This review is also available on my blog, Read Till Dawn.
I’ve just read three disturbing historical novels in the past three days, and I am most definitely reeling right now. It started with Laurie Halse Anderson’s Fever, a historical fiction novel about a plague of yellow fever in Pittsburgh; then I re-read Margaret Peterson Haddix’s devastating Uprising, which is all about three fictional girls (two of whom die gruesome deaths by the end) and the Triangle Shirtwaist Factory fire. And now there’s Dead Wake, which is the most devastating of all because it both focuses on such a huge calamity (two thousand dead!) and describes in painfully exquisite detail the deaths of actual people.
I just . . . ugh. I can’t believe I went through a Titanic obsession a few years ago. How could I derive any sort of enjoyment from analyzing the horrible, traumatic deaths of so many people? Somehow with this book – which I thought I’d enjoy because I used to like studying the Titanic – I see now the true horror of these maritime disasters in a way that I never did with the Titanic. The macabre picture Larson paints is just too sick for words, and I really don’t even want to think about it.
This is a review, though, so I can’t just stop there. I’m going to move away from the actual disaster, which takes place in just the final third of the work, and talk about the book as a whole.
Before now, I would have said that only two nonfiction books stuck completely with the facts and still read like fictional novels. One of these is Candace Fleming’s The Family Romanov, a vivid depiction of the last Romanovs drawn from a variety of firsthand accounts and intimate photos; the other is Walter Lord’s classic account of the sinking of the Titanic, titled A Night to Remember. Both of these books are amazing, and are the first titles I suggest whenever people ask me for titles on either of those topics. Now I must add Dead Wake to this list, because it is the most stunningly intimate and up-front look you’re ever going to get at the Lusitania disaster. You read about the passengers themselves, of course, but you also get to read a little bit about the politics at play behind the scenes; about the British government decoders who knew the general whereabouts of German submarines near the Lusitania but mysteriously neglected to warn anyone; about the rules Germans had for their submarine captains (basically “shoot whatever ships you want, and we’ll track your success by measuring how many tons you sink); about Schwieger, the “kind-hearted” submarine captain who once rescued a dog from a ship’s wreckage but saved none of the Lusitania passengers.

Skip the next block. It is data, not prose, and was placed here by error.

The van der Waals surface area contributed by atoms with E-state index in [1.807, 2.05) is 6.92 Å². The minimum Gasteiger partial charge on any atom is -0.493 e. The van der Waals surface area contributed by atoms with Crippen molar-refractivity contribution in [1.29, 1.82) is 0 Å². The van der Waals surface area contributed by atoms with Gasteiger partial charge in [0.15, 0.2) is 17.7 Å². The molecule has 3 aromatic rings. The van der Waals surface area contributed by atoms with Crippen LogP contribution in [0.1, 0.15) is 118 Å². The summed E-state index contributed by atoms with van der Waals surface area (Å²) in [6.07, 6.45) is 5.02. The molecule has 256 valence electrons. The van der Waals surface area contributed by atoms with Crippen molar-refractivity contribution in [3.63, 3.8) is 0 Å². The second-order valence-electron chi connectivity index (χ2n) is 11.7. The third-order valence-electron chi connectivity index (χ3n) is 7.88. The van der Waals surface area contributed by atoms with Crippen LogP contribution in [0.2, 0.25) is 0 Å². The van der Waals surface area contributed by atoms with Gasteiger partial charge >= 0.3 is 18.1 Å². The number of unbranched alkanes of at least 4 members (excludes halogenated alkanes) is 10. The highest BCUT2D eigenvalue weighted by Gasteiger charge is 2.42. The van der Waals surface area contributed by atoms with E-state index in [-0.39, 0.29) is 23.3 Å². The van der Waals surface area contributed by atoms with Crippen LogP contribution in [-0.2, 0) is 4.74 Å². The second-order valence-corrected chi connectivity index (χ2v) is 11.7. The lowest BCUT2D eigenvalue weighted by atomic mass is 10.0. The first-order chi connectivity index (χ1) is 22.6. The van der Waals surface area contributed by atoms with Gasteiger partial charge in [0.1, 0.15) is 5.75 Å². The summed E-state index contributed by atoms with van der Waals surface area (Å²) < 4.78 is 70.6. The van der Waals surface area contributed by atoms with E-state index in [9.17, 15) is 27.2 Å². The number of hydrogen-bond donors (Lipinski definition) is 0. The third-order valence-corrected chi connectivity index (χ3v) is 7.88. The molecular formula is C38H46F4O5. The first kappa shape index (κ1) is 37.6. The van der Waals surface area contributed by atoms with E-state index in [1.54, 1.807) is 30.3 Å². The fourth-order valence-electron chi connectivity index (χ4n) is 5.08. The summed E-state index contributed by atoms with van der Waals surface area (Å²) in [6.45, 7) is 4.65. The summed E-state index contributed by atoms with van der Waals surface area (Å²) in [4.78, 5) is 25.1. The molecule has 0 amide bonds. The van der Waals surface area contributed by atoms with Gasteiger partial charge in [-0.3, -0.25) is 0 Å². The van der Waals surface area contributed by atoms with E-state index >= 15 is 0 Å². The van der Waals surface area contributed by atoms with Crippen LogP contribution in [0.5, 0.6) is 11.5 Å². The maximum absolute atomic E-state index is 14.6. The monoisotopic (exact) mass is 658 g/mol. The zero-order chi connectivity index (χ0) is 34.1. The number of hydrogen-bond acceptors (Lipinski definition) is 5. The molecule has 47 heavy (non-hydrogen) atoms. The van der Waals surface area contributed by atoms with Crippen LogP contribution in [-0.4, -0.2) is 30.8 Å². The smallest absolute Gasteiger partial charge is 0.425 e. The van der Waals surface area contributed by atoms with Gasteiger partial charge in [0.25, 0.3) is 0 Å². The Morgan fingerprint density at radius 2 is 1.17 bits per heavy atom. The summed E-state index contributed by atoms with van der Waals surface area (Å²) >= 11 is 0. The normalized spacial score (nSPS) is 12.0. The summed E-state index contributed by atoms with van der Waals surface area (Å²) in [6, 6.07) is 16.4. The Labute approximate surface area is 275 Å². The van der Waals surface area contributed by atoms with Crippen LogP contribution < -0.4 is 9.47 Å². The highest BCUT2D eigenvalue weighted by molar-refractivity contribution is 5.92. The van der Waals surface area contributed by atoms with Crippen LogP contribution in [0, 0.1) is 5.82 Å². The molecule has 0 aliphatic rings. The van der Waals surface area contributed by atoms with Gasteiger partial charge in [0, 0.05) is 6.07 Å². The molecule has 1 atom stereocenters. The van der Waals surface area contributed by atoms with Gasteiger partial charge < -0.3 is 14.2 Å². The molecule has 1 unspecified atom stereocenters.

I can’t speak for Larson’s historical accuracy, because this is the first book I’ve ever read about the sinking of the Lusitania. I usually don’t read about man-made disasters, because it upsets me so much to see the pain we inflict on each other. Having read many historical nonfiction books in the past, though, this certainly reads like an excellently-researched book – it seems that Larson has done a lot of legwork, and it’s obvious from the four-page bibliography (and 25-page Notes section!) that he did a very thorough job with his sources; it didn’t all just come straight off of Wikipedia. In the author’s note in the back, Larson even talks about how he was very careful to trace every historical claim back to its origins to make sure he used only facts in his account and not just commonly-repeated lies. I for one am more than satisfied, and only the true history buffs are possibly going to be able to poke holes in Larson’s interpretation of the event.
At the end of the day, though, forget the squabbles over minor historical details – I’m just left gaping in shock at how terribly cruel humans can be to each other. I shudder at the descriptions that aren’t leaving my head any time soon, at the pictures of small children’s corpses that I saw when I made the stupidly typed “Lusitania victims” into Google Images (hint: don’t do that). Dead Wake is a stunningly evocative book, and I’m warning you now: only read it if you have the stomach for a front-row look at such a terrible tragedy.
Disclaimer: I received a complimentary copy of this book through the Blogging for Books program in exchange for an honest review.